Coronavirus Pandemic: Middle East and North Africa Update

The novel coronavirus (COVID-19) global outbreak entered a new phase on Wednesday when the World Health Organization officially declared it a pandemic. In the Middle East and North Africa, the number of confirmed cases and fatalities continue to rise.

  • By externalwire | March 14, 2020,6:05 pm
Coronavirus Pandemic: Middle East and North Africa Update

Saturday saw the novel coronavirus death toll exceed 5,000, and the number of cases worldwide surpass 140,000. 

The World Health Organization now identifies Europe as the new epicenter of the disease outbreak, as the number of cases in the United States itself grows rapidly. 

Trump has declared a national emergency, with the latest figures from the Center for Disease Control and Prevention placing the number of confirmed cases at 1629 and death toll at 41. Forty-six states are affected and community transmission is occurring, with 129 of the cases reported so far identified as being from ‘close contact’ compared to 138 ‘travel-related cases,’ the government authority reports. 

Iran remains the epicenter of the outbreak in the Middle East, but all countries throughout the MENA region are stepping up measures to contain the spread of the disease and prevent a similar catastrophe from occurring. 

The death toll in Iran rose to 611 on Saturday, according to Iranian TV. The country has 12,792 cases of the disease, many amongst high-ranking politicians and government members. 

There is some positive news coming out of Asia, as the virus’ spread seems to also be slowing in South Korea. On Thursday, the Korea Centers for Disease Control and Prevention (KCDC) released 177 recovered patients from the hospital and recorded only 110 new cases of the diseases. 

More than 71,000 people have now recovered from the disease worldwide.

Until this week, Africa had remained relatively untouched by COVID-19 due to a lower level of global exchange between the continent and hotspots like China, South Korea, Iran, and Italy. 

Outbreaks in Africa are mostly concentrated in the north, with 93 cases in Egypt, 26 cases in Algeria, 17 in Morocco, and seven in Tunisia.

At least one case has been recorded in Mauritania, Senegal, Togo, Cote d’Ivoire, Burkina Faso, Sudan, Ghana, Nigeria, Cameroon, Democratic Republic of Congo, Namibia, South Africa, Kenya, Guinea, Rwanda, Ethiopia, and Eswatini (formerly Swaziland).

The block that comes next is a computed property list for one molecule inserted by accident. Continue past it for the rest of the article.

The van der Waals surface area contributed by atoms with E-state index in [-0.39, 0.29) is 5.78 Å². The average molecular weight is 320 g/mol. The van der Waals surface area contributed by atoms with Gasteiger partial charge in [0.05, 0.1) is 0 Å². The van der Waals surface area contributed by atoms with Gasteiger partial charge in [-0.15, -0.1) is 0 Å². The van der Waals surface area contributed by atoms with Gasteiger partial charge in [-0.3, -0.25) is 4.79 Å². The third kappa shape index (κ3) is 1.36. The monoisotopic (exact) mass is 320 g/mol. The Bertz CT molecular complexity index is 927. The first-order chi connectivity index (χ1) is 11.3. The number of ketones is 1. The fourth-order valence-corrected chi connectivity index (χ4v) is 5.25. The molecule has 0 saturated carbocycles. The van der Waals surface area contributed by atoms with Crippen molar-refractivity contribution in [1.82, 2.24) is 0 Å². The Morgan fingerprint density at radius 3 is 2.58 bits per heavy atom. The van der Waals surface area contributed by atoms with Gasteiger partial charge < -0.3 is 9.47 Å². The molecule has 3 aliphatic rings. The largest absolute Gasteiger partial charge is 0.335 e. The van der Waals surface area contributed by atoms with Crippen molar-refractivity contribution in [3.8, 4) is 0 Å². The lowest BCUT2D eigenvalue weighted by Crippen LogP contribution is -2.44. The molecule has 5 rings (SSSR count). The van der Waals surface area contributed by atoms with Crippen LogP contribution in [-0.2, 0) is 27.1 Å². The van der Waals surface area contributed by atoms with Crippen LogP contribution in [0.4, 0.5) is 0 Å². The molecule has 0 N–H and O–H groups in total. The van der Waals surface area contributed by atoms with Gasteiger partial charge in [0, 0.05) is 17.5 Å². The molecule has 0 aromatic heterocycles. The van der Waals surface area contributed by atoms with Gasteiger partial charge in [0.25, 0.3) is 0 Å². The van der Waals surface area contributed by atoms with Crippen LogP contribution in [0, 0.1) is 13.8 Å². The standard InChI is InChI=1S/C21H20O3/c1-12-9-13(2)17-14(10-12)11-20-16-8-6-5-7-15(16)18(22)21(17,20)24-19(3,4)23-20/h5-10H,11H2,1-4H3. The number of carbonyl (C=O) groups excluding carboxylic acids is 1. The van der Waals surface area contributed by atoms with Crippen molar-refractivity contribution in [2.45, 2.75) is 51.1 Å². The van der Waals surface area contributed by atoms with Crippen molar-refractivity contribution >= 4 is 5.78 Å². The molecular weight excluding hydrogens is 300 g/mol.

There are grave concerns over how the African continent would cope with an outbreak given its underdeveloped health infrastructure.

It is also feared that the virus may already be spreading uncontrolled and unmonitored in conflict areas like Syria and Libya, plus amongst the growing number of refugees in Greek migrant camps. 

Borders closed, flights suspended 

Many countries are entering a state of virtual lockdown as some international flights are canceled and land and sea borders are shut to prevent the spread of COVID-19. 

Morocco now has 17 cases of the virus and closed its land, air, and sea borders with Europe on Friday, as 1,500 new cases were reported in nearby Spain. 

Flights to Algeria, Spain, Germany, France, the Netherlands, Belgium, Italy, and Portugal are also suspended until further notice. However, repatriation flights for French nationals will go ahead, according to French Foreign Minister Jean-Yves le Drian

Saudi Arabia has suspended all international flights for two weeks from March 15 and closed its land borders with several neighboring countries. The Qatif province, the source of most of the country’s domestic cases, was quarantined on March 8, with 86 confirmed cases and no deaths recorded to date.

Kuwait has around 100 confirmed cases and has also taken the unprecedented step of banning all commercial flights until further notice. 

Accusations

Different Middle Eastern countries are now accusing one another of using the virus to wage biological war. 

Bahrain, in particular, has hit out at Iran, accusing it of “biological aggression.”

Some Iranians have claimed the virus is a US biological weapon.

Quarantine

Tunisia and Israel has ordered all visitors, regardless of their origin, to self-isolate upon entry. Breaking quarantine rules is a criminal offense in Tunisia. 

Schools in Algeria, Bahrain, Iran, Israel, Jordan, Kuwait, Morocco Saudi Arabia, Turkey, and the UAE have closed for varying durations. 

The World Health Organization (WHO) recommends a quarantine period of 14 days and that anyone with symptoms should self-quarantine and call local health authorities. 

Masks and sanitizers have flown off supermarket shelves and there are various reports of price gouging on hygiene products. 

Closures, public gatherings canceled

Across the region, authorities are discouraging public gatherings, including attending mosques, churches, and other religious gatherings.

Saudi Arabia has extended the Umrah pilgrimage suspension and there are concerns the Hajj will suffer the same fate.  

Many government agencies, offices and businesses have closed and there are widespread reports of panic buying of essential items like toilet paper, canned food, and pasta. That being said, governments have reassured citizens that essential health services will remain open and food supplies will continue to flow. 

Tunisia has closed the national theater, canceled festivals, and events in March, and postponed conferences, lectures, and workshops. Events gathering more than 50 people in confined spaces are canceled in Morocco.

Nowruz festivities to celebrate the Persian New Year have been canceled in Iran and Afghanistan. 

Abu Dhabi announced the “main tourist attractions, theme parks & cultural destinations will be temporarily closed from 15 to 31 March to limit large gatherings and protect public health in response to COVID-19.” 

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